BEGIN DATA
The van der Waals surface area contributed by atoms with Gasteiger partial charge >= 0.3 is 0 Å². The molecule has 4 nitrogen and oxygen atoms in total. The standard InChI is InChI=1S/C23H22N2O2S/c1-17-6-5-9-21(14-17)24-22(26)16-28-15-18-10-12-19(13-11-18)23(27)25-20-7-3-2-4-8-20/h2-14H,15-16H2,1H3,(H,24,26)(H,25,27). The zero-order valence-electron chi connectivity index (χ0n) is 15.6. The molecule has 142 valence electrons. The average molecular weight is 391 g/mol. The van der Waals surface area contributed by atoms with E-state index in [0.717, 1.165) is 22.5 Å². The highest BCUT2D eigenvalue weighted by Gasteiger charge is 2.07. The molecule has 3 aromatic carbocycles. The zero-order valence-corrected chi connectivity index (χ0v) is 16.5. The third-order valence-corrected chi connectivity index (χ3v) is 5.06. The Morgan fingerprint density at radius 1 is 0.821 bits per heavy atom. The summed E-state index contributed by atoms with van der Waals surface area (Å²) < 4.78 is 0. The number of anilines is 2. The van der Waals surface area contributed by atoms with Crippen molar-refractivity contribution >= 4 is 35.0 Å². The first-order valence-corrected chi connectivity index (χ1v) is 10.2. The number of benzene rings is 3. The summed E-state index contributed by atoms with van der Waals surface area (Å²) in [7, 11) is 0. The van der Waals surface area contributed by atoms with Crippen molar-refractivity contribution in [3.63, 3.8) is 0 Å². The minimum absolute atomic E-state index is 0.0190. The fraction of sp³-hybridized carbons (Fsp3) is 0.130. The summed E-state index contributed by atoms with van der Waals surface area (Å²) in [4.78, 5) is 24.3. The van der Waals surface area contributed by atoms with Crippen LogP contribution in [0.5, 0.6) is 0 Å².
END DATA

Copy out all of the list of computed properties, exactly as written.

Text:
The van der Waals surface area contributed by atoms with Gasteiger partial charge >= 0.3 is 0 Å². The molecule has 4 nitrogen and oxygen atoms in total. The standard InChI is InChI=1S/C23H22N2O2S/c1-17-6-5-9-21(14-17)24-22(26)16-28-15-18-10-12-19(13-11-18)23(27)25-20-7-3-2-4-8-20/h2-14H,15-16H2,1H3,(H,24,26)(H,25,27). The zero-order valence-electron chi connectivity index (χ0n) is 15.6. The molecule has 142 valence electrons. The average molecular weight is 391 g/mol. The van der Waals surface area contributed by atoms with E-state index in [0.717, 1.165) is 22.5 Å². The highest BCUT2D eigenvalue weighted by Gasteiger charge is 2.07. The molecule has 3 aromatic carbocycles. The zero-order valence-corrected chi connectivity index (χ0v) is 16.5. The third-order valence-corrected chi connectivity index (χ3v) is 5.06. The Morgan fingerprint density at radius 1 is 0.821 bits per heavy atom. The summed E-state index contributed by atoms with van der Waals surface area (Å²) < 4.78 is 0. The number of anilines is 2. The van der Waals surface area contributed by atoms with Crippen molar-refractivity contribution >= 4 is 35.0 Å². The first-order valence-corrected chi connectivity index (χ1v) is 10.2. The number of benzene rings is 3. The summed E-state index contributed by atoms with van der Waals surface area (Å²) in [7, 11) is 0. The van der Waals surface area contributed by atoms with Crippen molar-refractivity contribution in [3.63, 3.8) is 0 Å². The minimum absolute atomic E-state index is 0.0190. The fraction of sp³-hybridized carbons (Fsp3) is 0.130. The summed E-state index contributed by atoms with van der Waals surface area (Å²) in [4.78, 5) is 24.3. The van der Waals surface area contributed by atoms with Crippen LogP contribution in [0.5, 0.6) is 0 Å².